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History As It Happens

Feb 22, 2024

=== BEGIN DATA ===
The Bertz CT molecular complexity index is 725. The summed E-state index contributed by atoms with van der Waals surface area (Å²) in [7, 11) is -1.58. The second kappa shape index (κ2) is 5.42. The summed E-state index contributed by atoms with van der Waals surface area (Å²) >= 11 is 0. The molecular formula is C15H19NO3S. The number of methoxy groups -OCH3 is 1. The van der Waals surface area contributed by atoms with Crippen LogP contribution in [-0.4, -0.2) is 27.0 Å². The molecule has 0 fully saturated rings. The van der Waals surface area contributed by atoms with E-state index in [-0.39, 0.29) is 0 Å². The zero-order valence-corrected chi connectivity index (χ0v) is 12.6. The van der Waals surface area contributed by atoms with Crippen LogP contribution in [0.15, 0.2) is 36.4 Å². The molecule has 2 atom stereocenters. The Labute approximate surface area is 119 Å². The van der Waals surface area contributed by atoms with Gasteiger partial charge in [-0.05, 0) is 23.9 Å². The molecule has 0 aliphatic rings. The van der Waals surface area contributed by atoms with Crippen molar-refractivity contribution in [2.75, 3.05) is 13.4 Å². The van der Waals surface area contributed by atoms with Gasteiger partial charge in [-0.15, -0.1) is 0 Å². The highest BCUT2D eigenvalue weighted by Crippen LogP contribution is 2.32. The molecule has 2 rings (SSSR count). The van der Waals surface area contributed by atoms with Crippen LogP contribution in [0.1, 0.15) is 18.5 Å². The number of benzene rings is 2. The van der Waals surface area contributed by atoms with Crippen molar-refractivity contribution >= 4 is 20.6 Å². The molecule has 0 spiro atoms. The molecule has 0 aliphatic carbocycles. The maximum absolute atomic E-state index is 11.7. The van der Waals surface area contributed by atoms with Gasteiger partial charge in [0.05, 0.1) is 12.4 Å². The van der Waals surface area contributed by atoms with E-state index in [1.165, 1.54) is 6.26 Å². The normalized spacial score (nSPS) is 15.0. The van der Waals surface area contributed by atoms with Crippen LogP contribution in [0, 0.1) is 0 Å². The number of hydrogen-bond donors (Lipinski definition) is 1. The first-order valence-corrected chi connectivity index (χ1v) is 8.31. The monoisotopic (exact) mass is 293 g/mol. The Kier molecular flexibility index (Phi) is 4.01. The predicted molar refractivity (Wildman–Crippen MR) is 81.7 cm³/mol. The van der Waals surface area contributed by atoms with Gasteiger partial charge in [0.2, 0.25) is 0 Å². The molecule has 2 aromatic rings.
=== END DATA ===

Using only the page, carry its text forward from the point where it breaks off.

In every war, there is a battle over its origins. In this episode, historians Michael Kimmage and Mark Galeotti discuss Kimmage's new book, "Collisions," which seeks to explain why the excessive optimism of the early 1990s about Russia's path toward democracy and market economics never materialized. Moreover, Kimmage's narrative explains what led to each major collision between Russia and Ukraine; Russia and Europe; and Russia and the larger "rules-based order" led by the United States. Russia under Putin -- and for a brief period, Dmitry Medvedev -- and the United States under five presidential administrations could not overcome a fundamental dissonance in how each viewed the other's role in the world. Institutions such as NATO and the E.U., seen in the West as bulwarks of democracy, human rights, and economic prosperity, were viewed with hostility by Putin, who believed an independent Ukraine had no right to join them. ((Note: This conversation was recorded before the eastern Ukrainian town of Avdiivka fell to Russian forces))